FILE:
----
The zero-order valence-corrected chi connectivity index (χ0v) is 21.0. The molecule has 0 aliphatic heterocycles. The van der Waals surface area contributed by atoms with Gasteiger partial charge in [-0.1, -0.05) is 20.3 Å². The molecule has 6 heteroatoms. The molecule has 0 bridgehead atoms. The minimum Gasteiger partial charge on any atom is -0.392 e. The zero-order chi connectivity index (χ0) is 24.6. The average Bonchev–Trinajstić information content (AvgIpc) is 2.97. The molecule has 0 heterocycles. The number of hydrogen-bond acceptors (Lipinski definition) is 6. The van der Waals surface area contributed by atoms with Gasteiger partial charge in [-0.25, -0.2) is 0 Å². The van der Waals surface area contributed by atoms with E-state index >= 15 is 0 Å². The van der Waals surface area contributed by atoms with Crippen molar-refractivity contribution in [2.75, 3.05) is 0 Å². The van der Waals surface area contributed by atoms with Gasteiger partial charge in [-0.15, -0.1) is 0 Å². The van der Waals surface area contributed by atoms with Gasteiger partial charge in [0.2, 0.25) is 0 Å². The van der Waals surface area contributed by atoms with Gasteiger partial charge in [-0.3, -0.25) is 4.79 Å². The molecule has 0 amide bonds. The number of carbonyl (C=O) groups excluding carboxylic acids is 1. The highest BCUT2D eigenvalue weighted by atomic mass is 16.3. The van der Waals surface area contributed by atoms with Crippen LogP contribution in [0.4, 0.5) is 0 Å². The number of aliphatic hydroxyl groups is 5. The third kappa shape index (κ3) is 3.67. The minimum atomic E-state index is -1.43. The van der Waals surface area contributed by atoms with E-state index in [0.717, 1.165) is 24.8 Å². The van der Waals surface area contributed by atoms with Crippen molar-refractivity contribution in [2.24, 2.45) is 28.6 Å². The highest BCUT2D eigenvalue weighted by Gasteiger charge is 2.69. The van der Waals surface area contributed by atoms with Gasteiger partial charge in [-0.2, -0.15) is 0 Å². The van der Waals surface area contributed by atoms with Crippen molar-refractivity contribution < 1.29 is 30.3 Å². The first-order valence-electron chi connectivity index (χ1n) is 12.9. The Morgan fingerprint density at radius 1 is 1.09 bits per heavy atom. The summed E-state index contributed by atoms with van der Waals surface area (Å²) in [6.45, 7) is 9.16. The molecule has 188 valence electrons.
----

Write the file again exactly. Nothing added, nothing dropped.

The zero-order valence-corrected chi connectivity index (χ0v) is 21.0. The molecule has 0 aliphatic heterocycles. The van der Waals surface area contributed by atoms with Gasteiger partial charge in [-0.1, -0.05) is 20.3 Å². The molecule has 6 heteroatoms. The molecule has 0 bridgehead atoms. The minimum Gasteiger partial charge on any atom is -0.392 e. The zero-order chi connectivity index (χ0) is 24.6. The average Bonchev–Trinajstić information content (AvgIpc) is 2.97. The molecule has 0 heterocycles. The number of hydrogen-bond acceptors (Lipinski definition) is 6. The van der Waals surface area contributed by atoms with Gasteiger partial charge in [-0.25, -0.2) is 0 Å². The van der Waals surface area contributed by atoms with E-state index >= 15 is 0 Å². The van der Waals surface area contributed by atoms with Crippen molar-refractivity contribution in [2.75, 3.05) is 0 Å². The van der Waals surface area contributed by atoms with Gasteiger partial charge in [-0.15, -0.1) is 0 Å². The van der Waals surface area contributed by atoms with Gasteiger partial charge in [0.2, 0.25) is 0 Å². The van der Waals surface area contributed by atoms with Gasteiger partial charge in [-0.3, -0.25) is 4.79 Å². The molecule has 0 amide bonds. The number of carbonyl (C=O) groups excluding carboxylic acids is 1. The highest BCUT2D eigenvalue weighted by atomic mass is 16.3. The van der Waals surface area contributed by atoms with Crippen LogP contribution in [0.4, 0.5) is 0 Å². The number of aliphatic hydroxyl groups is 5. The third kappa shape index (κ3) is 3.67. The minimum atomic E-state index is -1.43. The van der Waals surface area contributed by atoms with E-state index in [0.717, 1.165) is 24.8 Å². The van der Waals surface area contributed by atoms with Crippen molar-refractivity contribution in [2.24, 2.45) is 28.6 Å². The highest BCUT2D eigenvalue weighted by Gasteiger charge is 2.69. The van der Waals surface area contributed by atoms with Gasteiger partial charge in [-0.2, -0.15) is 0 Å². The van der Waals surface area contributed by atoms with Crippen molar-refractivity contribution < 1.29 is 30.3 Å². The first-order valence-electron chi connectivity index (χ1n) is 12.9. The Morgan fingerprint density at radius 1 is 1.09 bits per heavy atom. The summed E-state index contributed by atoms with van der Waals surface area (Å²) in [6.45, 7) is 9.16. The molecule has 188 valence electrons.